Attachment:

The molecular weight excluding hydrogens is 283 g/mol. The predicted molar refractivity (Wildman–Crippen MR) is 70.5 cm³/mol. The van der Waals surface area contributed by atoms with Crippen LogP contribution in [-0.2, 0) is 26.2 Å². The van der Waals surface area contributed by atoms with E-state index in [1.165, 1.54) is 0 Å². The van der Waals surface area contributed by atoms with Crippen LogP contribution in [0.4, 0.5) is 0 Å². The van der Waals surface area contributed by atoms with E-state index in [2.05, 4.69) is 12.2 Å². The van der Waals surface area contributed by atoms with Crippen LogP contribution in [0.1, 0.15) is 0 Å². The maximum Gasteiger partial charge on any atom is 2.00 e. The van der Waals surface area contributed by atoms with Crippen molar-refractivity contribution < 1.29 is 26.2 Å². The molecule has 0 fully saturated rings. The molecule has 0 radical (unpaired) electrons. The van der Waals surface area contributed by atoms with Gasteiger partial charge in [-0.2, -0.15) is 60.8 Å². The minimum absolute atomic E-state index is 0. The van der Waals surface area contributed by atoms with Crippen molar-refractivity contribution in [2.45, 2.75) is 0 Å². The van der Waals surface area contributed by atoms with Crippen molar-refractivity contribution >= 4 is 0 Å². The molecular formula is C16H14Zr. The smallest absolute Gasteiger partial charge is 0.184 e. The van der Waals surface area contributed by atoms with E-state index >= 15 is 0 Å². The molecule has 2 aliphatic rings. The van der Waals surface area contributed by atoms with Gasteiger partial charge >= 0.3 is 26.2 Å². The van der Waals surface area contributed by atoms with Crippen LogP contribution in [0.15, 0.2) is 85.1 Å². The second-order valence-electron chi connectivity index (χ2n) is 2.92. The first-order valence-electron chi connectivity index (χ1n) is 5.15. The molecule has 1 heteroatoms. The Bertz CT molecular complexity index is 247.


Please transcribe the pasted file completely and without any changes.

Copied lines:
The molecular weight excluding hydrogens is 283 g/mol. The predicted molar refractivity (Wildman–Crippen MR) is 70.5 cm³/mol. The van der Waals surface area contributed by atoms with Crippen LogP contribution in [-0.2, 0) is 26.2 Å². The van der Waals surface area contributed by atoms with E-state index in [1.165, 1.54) is 0 Å². The van der Waals surface area contributed by atoms with Crippen LogP contribution in [0.4, 0.5) is 0 Å². The van der Waals surface area contributed by atoms with E-state index in [2.05, 4.69) is 12.2 Å². The van der Waals surface area contributed by atoms with Crippen LogP contribution in [0.1, 0.15) is 0 Å². The maximum Gasteiger partial charge on any atom is 2.00 e. The van der Waals surface area contributed by atoms with Crippen molar-refractivity contribution < 1.29 is 26.2 Å². The molecule has 0 fully saturated rings. The molecule has 0 radical (unpaired) electrons. The van der Waals surface area contributed by atoms with Gasteiger partial charge in [-0.2, -0.15) is 60.8 Å². The minimum absolute atomic E-state index is 0. The van der Waals surface area contributed by atoms with Crippen molar-refractivity contribution in [2.45, 2.75) is 0 Å². The van der Waals surface area contributed by atoms with Crippen molar-refractivity contribution >= 4 is 0 Å². The molecular formula is C16H14Zr. The smallest absolute Gasteiger partial charge is 0.184 e. The van der Waals surface area contributed by atoms with E-state index >= 15 is 0 Å². The molecule has 2 aliphatic rings. The van der Waals surface area contributed by atoms with Gasteiger partial charge >= 0.3 is 26.2 Å². The van der Waals surface area contributed by atoms with Crippen LogP contribution in [0.15, 0.2) is 85.1 Å². The second-order valence-electron chi connectivity index (χ2n) is 2.92. The first-order valence-electron chi connectivity index (χ1n) is 5.15. The molecule has 1 heteroatoms. The Bertz CT molecular complexity index is 247.